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Nanotechnology Spotlight

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Showing Spotlights 113 - 120 of 387 in category Fabrication Technologies and Devices (newest first):

 

Millimeter-sized monolayer crystals open the door to single crystal organic nanoelectronics

two-dimensional_crystalAlthough organic semiconductor materials cannot yet be packed as densely as state-of-the-art silicon chips, they require less power, cost less and do things silicon devices cannot: bend and fold, for example. Once perfected, organic semiconductors will permit the construction of low-cost, spray-on solar cells and even spray-on video displays. Notwithstanding tremendous progress in the area of organic electronics, several major challenges still exist. To address these challenges, researchers have combined organic electronics with nanoelectronics and developed the first 2D crystal of organic semiconductors on the millimeter scale, the thickness of which is only a single molecular layer, but with perfect long-ranged crystalline order.

Posted: Mar 15th, 2011

Microfluidic, label-free, high-throughput nanoparticle analyzer

nanoparticle_analyzerCurrently, the most common methods for sizing nanoparticles extract data from bulk measurements. These techniques are inherently averaging and so are unable to effectively resolve mixtures of different-sized particles. While individual nanoparticles can be sized using electron microscopy, this approach is time-consuming and of little utility in assembling significant population statistics. Researchers have now developed a microfluidic device for the all-electronic analysis of complex suspensions of nanoparticles in fluid. This device is capable of detecting and sizing individual and unlabeled particles as small as a few tens of nanometers in diameter at rates estimated to exceed 100,000 particles per second.

Posted: Mar 7th, 2011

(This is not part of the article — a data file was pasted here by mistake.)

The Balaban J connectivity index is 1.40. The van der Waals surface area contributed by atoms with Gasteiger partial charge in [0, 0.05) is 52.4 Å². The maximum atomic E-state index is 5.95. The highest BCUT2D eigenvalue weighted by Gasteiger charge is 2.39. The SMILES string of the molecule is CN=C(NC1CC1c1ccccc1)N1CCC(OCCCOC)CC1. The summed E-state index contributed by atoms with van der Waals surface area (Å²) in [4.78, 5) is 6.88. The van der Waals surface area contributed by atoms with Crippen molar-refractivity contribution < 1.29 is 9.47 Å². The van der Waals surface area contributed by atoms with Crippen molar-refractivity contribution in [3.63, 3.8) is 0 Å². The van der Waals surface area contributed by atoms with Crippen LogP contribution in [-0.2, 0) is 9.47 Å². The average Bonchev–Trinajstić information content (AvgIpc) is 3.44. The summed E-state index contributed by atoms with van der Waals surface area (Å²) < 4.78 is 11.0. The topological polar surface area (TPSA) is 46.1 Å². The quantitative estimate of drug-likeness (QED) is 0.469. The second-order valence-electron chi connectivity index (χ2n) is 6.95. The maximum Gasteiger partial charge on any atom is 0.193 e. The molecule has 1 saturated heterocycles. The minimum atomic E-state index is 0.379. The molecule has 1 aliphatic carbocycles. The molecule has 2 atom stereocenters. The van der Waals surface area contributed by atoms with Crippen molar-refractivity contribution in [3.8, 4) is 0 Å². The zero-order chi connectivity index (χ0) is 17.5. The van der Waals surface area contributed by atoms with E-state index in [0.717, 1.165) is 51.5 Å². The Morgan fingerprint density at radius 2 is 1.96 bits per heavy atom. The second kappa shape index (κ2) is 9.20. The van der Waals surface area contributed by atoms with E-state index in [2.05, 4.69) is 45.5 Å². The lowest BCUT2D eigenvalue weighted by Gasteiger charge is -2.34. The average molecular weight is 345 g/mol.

Bacteria as live cargo shuttles for nanofabrication

bacteria_cargoshuttleBacterial propulsion systems are intriguing for nanotechnology researchers because nature has already solved most of the problems that they are still struggling with in designing molecular motors and other self-sustained nanoscale actuating systems. Indeed, it has turned out to be very challenging to even move sub-micron scale structures in well directed paths, especially under biologically friendly conditions. In previous work, researchers have already shown how large numbers of bacteria can propel larger sub-mm scale structures. And in a 2005 paper, researchers demonstrated a method of using the power generated by biological motors to transport microscale loads while leaving these motors in intact cells. Scientists at Johns Hopkins University have now demonstrated a strategy to autonomously move nanostructures in well defined paths by enabling individual bacteria-cargo conjugates. They showed how approximately 500 nm-sized structures deposited on substrates can be attached to individual bacteria and when released, the bacteria stay motile and ferry this cargo.

Posted: Mar 1st, 2011

Breathe, and a nanogenerator will power your pacemaker

nanogeneratorPrevious research has shown that high performance piezoelectric ceramics PZT (lead zirconate titanate) could be printed as nanoribbons onto biocompatible and flexible substrates for applications such as harvesting energy from human motion like walking or breathing. While some motions, such as walking, only require flexibility, others, such as breathing, require that the materials be not just flexible but also stretchable. However, the PZT ribbons cannot stand stretching operation modes due to their brittle nature, which leads to cracking. The research team therefore has been looking to overcome this difficulty by fashioning the piezoelectric ribbons into wavy shapes, and integrating them with stretchable silicone rubber, such that the composite material can withstand large amounts of elastic strain.

Posted: Feb 18th, 2011